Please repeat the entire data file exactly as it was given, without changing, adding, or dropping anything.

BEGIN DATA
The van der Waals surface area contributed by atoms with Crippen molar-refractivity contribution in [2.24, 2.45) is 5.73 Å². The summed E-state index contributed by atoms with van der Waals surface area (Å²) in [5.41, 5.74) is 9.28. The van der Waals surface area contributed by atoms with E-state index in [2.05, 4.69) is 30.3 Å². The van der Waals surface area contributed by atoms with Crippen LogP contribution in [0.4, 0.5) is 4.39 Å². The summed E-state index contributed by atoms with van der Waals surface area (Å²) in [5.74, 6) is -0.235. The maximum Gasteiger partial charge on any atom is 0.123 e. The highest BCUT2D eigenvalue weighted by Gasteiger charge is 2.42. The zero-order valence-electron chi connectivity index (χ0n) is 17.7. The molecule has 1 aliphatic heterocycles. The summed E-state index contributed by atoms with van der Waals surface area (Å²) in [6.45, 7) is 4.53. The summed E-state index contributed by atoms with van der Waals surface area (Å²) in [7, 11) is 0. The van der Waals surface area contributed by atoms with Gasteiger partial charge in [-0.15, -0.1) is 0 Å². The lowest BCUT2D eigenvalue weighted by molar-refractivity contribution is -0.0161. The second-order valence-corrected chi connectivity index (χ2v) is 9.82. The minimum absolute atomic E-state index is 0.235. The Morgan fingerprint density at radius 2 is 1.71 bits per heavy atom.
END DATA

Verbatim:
The van der Waals surface area contributed by atoms with Crippen molar-refractivity contribution in [2.24, 2.45) is 5.73 Å². The summed E-state index contributed by atoms with van der Waals surface area (Å²) in [5.41, 5.74) is 9.28. The van der Waals surface area contributed by atoms with E-state index in [2.05, 4.69) is 30.3 Å². The van der Waals surface area contributed by atoms with Crippen LogP contribution in [0.4, 0.5) is 4.39 Å². The summed E-state index contributed by atoms with van der Waals surface area (Å²) in [5.74, 6) is -0.235. The maximum Gasteiger partial charge on any atom is 0.123 e. The highest BCUT2D eigenvalue weighted by Gasteiger charge is 2.42. The zero-order valence-electron chi connectivity index (χ0n) is 17.7. The molecule has 1 aliphatic heterocycles. The summed E-state index contributed by atoms with van der Waals surface area (Å²) in [6.45, 7) is 4.53. The summed E-state index contributed by atoms with van der Waals surface area (Å²) in [7, 11) is 0. The van der Waals surface area contributed by atoms with Gasteiger partial charge in [-0.15, -0.1) is 0 Å². The lowest BCUT2D eigenvalue weighted by molar-refractivity contribution is -0.0161. The second-order valence-corrected chi connectivity index (χ2v) is 9.82. The minimum absolute atomic E-state index is 0.235. The Morgan fingerprint density at radius 2 is 1.71 bits per heavy atom.